Over the decades, congressional debates on U.N. funding have generally focused on three key issues: the appropriate level of U.S. contributions to the U.N. system; whether U.S. funds are being used effectively; and how changes in U.S. funding might further U.S. policy priorities in the U.N. system. Congress is currently considering President Trump's FY2019 budget request which, if enacted, would significantly reduce U.S. funding to U.N. bodies.

This report provides an overview of the processes and mechanisms for U.N. funding. It discusses how the United States funds the United Nations and outlines selected U.S. contributions to U.N. bodies. The final section presents selected policy issues for Congress, including debates over U.S. assessment levels, the possible impacts of U.S. withholdings, U.S. arrears to the United Nations, and the relationship between U.S. funding and U.N. reform.

The United States and the United Nations

The United States is one of the founding members of the United Nations and continues to play a lead role in the organization today. U.S. participation in and funding of the United Nations is authorized through the U.N. Participation Act of 1945, as amended (22 U.S.C. 287 et seq.).3 Both Congress and the executive branch shape U.S. policy toward the organization. Congress authorizes, appropriates, and oversees U.S. funding to the United Nations, while the executive branch represents the United States in U.N. bodies through the State Department and the U.S. Mission to the United Nations (USUN). The President nominates Ambassadors for U.N. posts, and the Senate provides advice and consent for executive branch nominees. USUN is led by Ambassador Nikki Haley, the current U.S. Permanent Representative to the United Nations.4

The United States is a member of several key U.N. bodies. It serves as one of five permanent members of the Security Council (with veto power over Council resolutions), along with China, France, Russia, and the United Kingdom. It is also a member of the General Assembly and 12 specialized agencies.5 The United States is often elected to leadership positions on U.N. boards, councils, and other entities.

Congress and U.N. Funding

Figure 1. Selected U.S. Funding: FY2017

Members of Congress hold varied perspectives on the appropriate level and extent of U.S. funding to the United Nations. Generally, Congress supports the United Nations and its overall mission; it provides funding to U.N. bodies each year, and often uses U.N. mechanisms to further U.S. foreign policy objectives. In FY2017, the last year in which comprehensive information is available, U.S. funding included

  • $1 billion in assessed contributions to the U.N. regular budget and specialized agencies;
  • $1.9 billion in assessed contributions to U.N. peacekeeping operations;
  • $295 million in voluntary contributions to U.N. funds and programs; and
  • $5.6 billion in voluntary contributions to U.N. humanitarian-related entities (Figure 1).6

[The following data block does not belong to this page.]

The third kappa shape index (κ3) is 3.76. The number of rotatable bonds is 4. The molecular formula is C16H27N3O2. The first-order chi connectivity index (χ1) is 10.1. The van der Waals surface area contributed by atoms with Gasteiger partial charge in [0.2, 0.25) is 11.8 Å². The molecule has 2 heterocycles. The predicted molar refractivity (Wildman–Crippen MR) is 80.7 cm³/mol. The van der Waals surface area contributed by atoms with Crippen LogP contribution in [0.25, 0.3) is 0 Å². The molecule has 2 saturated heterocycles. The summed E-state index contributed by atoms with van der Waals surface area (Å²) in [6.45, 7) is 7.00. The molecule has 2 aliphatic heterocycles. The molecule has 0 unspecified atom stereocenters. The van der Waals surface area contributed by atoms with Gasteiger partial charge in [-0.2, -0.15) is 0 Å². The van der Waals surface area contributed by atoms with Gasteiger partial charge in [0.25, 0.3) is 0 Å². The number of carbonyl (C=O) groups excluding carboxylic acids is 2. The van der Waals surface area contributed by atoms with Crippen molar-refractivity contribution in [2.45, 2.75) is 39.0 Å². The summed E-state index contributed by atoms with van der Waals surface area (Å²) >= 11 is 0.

At the same time, some policymakers have been critical of the United Nations, especially when they believe U.N. actions may not align with U.S. policy priorities. Many Members have also expressed frustration with U.N. bodies or activities that, in their view, are not operating efficiently or lack effective accountability mechanisms.

Over the years, Congress has sought to address the aforementioned concerns by raising or lowering U.N. funding levels and placing financial conditions or limits on U.S. contributions to U.N. entities. Some Members have also proposed eliminating all U.S. funding to the organization or providing only voluntary, and not assessed, contributions. In addition, Congress conducts oversight of U.N. funding by holding committee hearings, enacting reporting requirements, or consulting with executive branch agencies. It also queries executive branch nominees for U.N.-related posts, and can investigate U.N. entities or activities funded by the United States.

How the U.N. System Is Funded

The U.N. system is made up of interconnected components that include specialized agencies, voluntary funds and programs, peacekeeping operations, and the U.N. organization itself. Article 17 of the U.N. Charter requires each U.N. member to contribute to the expenses of the organization.7 U.N. entities are financed largely by contributions from members, which are made through two main channels: assessed and voluntary contributions.

Assessed Contributions

Members of U.N. entities are assessed a percentage of the organization's total budget. These assessments, which are determined by the members of each organization, provide U.N. entities with a regular source of income to staff and implement authorized programs. Payment of such contributions is a treaty obligation accepted by a country when it becomes a member. The U.N. regular budget, U.N. peacekeeping operations, and U.N. specialized agencies are funded mainly by assessed contributions, although some of these entities also receive voluntary funding.

U.N. Regular Budget

U.N. members pay assessed contributions to the U.N. regular budget, which funds the core administrative costs of the organization.8 The regular budget is negotiated and adopted by the General Assembly for a two-year period, or biennium, and is usually revised mid-budget period to reflect new programs or other changes. As outlined in the U.N. Charter, budget decisions are made by a two-thirds majority of members present and voting in the Assembly, with each country having one vote. Since the late 1980s, however, decisions related to the budget have, with few exceptions, been adopted by consensus. The approved U.N. regular budget for the 2018-2019 biennium is $5.39 billion (about $2.7 billion per year).9